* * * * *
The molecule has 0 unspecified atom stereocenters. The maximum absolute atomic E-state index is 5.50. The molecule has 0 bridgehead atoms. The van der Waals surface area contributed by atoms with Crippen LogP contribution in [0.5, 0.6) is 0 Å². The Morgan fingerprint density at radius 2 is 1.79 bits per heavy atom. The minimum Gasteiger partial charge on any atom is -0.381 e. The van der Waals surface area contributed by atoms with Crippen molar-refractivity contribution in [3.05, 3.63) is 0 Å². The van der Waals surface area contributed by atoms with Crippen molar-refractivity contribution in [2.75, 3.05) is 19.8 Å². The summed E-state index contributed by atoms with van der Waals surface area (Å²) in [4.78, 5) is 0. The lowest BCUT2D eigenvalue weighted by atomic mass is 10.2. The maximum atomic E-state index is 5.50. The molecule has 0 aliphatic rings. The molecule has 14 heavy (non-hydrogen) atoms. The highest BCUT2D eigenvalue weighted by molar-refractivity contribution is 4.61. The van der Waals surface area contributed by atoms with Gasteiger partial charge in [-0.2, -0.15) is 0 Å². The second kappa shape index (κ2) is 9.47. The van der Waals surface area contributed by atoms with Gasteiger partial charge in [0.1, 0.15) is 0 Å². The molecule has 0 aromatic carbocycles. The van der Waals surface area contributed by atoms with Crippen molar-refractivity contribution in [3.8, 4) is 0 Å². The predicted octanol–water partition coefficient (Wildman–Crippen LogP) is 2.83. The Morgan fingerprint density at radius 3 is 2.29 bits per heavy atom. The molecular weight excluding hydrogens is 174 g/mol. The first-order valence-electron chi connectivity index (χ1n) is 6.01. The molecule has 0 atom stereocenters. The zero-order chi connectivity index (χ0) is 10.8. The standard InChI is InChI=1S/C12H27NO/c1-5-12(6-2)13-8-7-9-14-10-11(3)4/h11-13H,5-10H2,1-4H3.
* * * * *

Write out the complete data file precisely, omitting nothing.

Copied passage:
The molecule has 0 unspecified atom stereocenters. The maximum absolute atomic E-state index is 5.50. The molecule has 0 bridgehead atoms. The van der Waals surface area contributed by atoms with Crippen LogP contribution in [0.5, 0.6) is 0 Å². The Morgan fingerprint density at radius 2 is 1.79 bits per heavy atom. The minimum Gasteiger partial charge on any atom is -0.381 e. The van der Waals surface area contributed by atoms with Crippen molar-refractivity contribution in [3.05, 3.63) is 0 Å². The van der Waals surface area contributed by atoms with Crippen molar-refractivity contribution in [2.75, 3.05) is 19.8 Å². The summed E-state index contributed by atoms with van der Waals surface area (Å²) in [4.78, 5) is 0. The lowest BCUT2D eigenvalue weighted by atomic mass is 10.2. The maximum atomic E-state index is 5.50. The molecule has 0 aliphatic rings. The molecule has 14 heavy (non-hydrogen) atoms. The highest BCUT2D eigenvalue weighted by molar-refractivity contribution is 4.61. The van der Waals surface area contributed by atoms with Gasteiger partial charge in [-0.2, -0.15) is 0 Å². The second kappa shape index (κ2) is 9.47. The van der Waals surface area contributed by atoms with Gasteiger partial charge in [0.1, 0.15) is 0 Å². The molecule has 0 aromatic carbocycles. The van der Waals surface area contributed by atoms with Crippen molar-refractivity contribution in [3.8, 4) is 0 Å². The predicted octanol–water partition coefficient (Wildman–Crippen LogP) is 2.83. The Morgan fingerprint density at radius 3 is 2.29 bits per heavy atom. The molecular weight excluding hydrogens is 174 g/mol. The first-order valence-electron chi connectivity index (χ1n) is 6.01. The molecule has 0 atom stereocenters. The zero-order chi connectivity index (χ0) is 10.8. The standard InChI is InChI=1S/C12H27NO/c1-5-12(6-2)13-8-7-9-14-10-11(3)4/h11-13H,5-10H2,1-4H3.